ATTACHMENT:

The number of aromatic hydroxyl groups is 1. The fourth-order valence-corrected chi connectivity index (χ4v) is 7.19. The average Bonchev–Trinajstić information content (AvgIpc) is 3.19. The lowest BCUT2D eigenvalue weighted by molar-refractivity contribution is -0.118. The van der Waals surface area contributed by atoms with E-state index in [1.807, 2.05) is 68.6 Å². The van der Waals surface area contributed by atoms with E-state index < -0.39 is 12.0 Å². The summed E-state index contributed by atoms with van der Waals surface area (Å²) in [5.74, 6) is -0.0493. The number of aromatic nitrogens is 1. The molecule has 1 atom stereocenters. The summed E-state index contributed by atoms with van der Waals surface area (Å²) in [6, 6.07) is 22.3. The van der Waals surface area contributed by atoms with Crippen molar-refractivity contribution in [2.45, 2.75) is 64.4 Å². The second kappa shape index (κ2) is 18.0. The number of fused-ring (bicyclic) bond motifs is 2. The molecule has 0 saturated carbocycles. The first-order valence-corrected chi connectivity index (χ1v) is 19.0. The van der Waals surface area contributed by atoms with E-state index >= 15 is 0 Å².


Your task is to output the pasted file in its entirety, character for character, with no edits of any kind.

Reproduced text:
The number of aromatic hydroxyl groups is 1. The fourth-order valence-corrected chi connectivity index (χ4v) is 7.19. The average Bonchev–Trinajstić information content (AvgIpc) is 3.19. The lowest BCUT2D eigenvalue weighted by molar-refractivity contribution is -0.118. The van der Waals surface area contributed by atoms with E-state index in [1.807, 2.05) is 68.6 Å². The van der Waals surface area contributed by atoms with E-state index < -0.39 is 12.0 Å². The summed E-state index contributed by atoms with van der Waals surface area (Å²) in [5.74, 6) is -0.0493. The number of aromatic nitrogens is 1. The molecule has 1 atom stereocenters. The summed E-state index contributed by atoms with van der Waals surface area (Å²) in [6, 6.07) is 22.3. The van der Waals surface area contributed by atoms with Crippen molar-refractivity contribution in [2.45, 2.75) is 64.4 Å². The second kappa shape index (κ2) is 18.0. The number of fused-ring (bicyclic) bond motifs is 2. The molecule has 0 saturated carbocycles. The first-order valence-corrected chi connectivity index (χ1v) is 19.0. The van der Waals surface area contributed by atoms with E-state index >= 15 is 0 Å².